Lucky was off the vehicle following fresh tracks of a female leopard, and I drove along carefully scanning the road and surrounding areas for any fresh signs. I then got a radio call from Lucky, letting me know that he had just heard a leopard calling and set us off in that direction.
As we came around the corner there ahead of us was the Ndzanzeni Female. The soft golden winter sun’s rays highlighted her as she walked perfectly (no limp) towards us on the road. I cannot tell you the contrast between my last two sightings of her and how at that moment I was struck by a sense of awe of the resilience of these animals.
As she glided past our vehicle and scent marked from time to time, we had a chance at noticing something very exciting. A distended belly, with what could only be fresh suckle marks. Not only is she in good health but she has given birth again. The mother leopard lineage may too grow once more.
Thanks for the update. Good to hear she’s around and in good health and of course fingers crossed for her cub(s).
Great comeback for the Ndzanzeni Female and another hunt for leopard cubs!
Hooray for this unbelievable lady! I’m so glad for her and her lineage to go on, she has been very unlucky but managed to go through all, I hope this time she will have her litter growing
Great that you have found this lovely leopard again and not only in good health but probably with cubs. Hopefully she can manage to raise them this time.
It was a long search but awesome to finally spot her. Nice too that she posed so beautifully atop that red-orange termite mound! Any news on the cubs?
Thank you so much Kirst. I was thrilled when Sean mentioned the suckle marks last week on the blog and it’s wonderful to hear how well she looks. She is my no 1 favourite, having seen her at 4 weeks old and then again over 4 years later suckling Tortoise Pan. All my fingers and toes crossed she has better luck raising cubs this time than over the last 5-6 years.
Thanks for the update Kirst. It is good to know that she may have new cubs and that she is in good condition.
So good to see that Ndzanzeni female is not limping anymore, and even better news that she has cubs. She is such stunning leoparddess and her lineage must go forward. Mashaba female is also my favorite leopard and it seems that she is protecting her territory.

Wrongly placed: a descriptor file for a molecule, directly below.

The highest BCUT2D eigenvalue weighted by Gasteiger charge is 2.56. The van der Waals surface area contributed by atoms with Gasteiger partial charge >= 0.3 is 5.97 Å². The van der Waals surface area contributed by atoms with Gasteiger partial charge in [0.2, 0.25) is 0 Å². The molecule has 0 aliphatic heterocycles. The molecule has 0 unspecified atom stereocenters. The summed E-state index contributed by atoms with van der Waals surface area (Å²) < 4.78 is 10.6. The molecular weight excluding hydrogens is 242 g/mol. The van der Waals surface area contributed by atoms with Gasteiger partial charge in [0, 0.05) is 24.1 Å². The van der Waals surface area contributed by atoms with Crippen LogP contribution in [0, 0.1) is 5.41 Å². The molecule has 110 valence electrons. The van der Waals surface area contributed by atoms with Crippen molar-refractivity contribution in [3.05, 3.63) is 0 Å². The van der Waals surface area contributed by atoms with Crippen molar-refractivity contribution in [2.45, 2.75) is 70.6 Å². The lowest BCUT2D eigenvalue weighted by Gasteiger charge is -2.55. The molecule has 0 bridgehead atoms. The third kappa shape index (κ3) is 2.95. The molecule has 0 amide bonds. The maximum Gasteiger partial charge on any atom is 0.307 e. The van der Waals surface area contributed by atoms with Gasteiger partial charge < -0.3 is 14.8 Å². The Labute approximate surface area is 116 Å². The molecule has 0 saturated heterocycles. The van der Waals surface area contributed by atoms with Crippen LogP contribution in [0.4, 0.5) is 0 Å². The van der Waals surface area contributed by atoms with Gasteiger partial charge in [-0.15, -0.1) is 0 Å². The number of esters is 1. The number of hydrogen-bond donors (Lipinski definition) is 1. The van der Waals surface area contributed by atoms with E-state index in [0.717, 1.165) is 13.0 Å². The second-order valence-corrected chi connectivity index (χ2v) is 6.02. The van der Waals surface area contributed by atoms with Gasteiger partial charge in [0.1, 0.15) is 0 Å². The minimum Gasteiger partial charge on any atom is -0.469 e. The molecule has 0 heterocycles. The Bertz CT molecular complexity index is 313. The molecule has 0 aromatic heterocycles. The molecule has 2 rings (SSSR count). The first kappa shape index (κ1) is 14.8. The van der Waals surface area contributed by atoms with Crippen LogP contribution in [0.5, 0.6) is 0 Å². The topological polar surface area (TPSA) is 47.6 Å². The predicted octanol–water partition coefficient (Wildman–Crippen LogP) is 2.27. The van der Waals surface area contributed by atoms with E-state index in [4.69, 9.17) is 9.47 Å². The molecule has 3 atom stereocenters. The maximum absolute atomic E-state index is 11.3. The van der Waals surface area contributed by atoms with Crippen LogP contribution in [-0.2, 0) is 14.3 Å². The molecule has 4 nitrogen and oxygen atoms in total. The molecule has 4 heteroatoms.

Kirst, it was good to read your update today about the Ndzanzeni female. I do remember reading a blog some time ago reporting that the Tortoise Pan male, almost independent, had been sighted after making a kill and shared it with his mother. A bit out of character I believe for leopards.
After suffering an injured back leg and then a nasty gash, I’m glad you report she looks in good form and has the evidence of birthing cubs recently. How wonderful would it be if she can raise at least one cub again?! It’s great to read another one of your blogs.
Such great news! Let’s hope she is able to raise a daughter to independence so the bloodline can continue. 🙏🏼
Wow! That sounds good!
David’s photo is brilliant
So wonderful to hear a story of success and renewal with these leopards……we have been seeing Tortoise Pan up north on Djuma, and we are delighted to see his success as a dominant male!
Thanks so much for this Kirst! She is hard to get updates on but any and all are much appreciated! According to one of the guides from Umkumbe, the female cub is believed to have been killed by a hyena.
So happy for the good news!! Would your group have intervened to help save her if her condition had gotten worse. If not why not? What is the difference between your group and one that would intervene in the interest of saving/helping the species?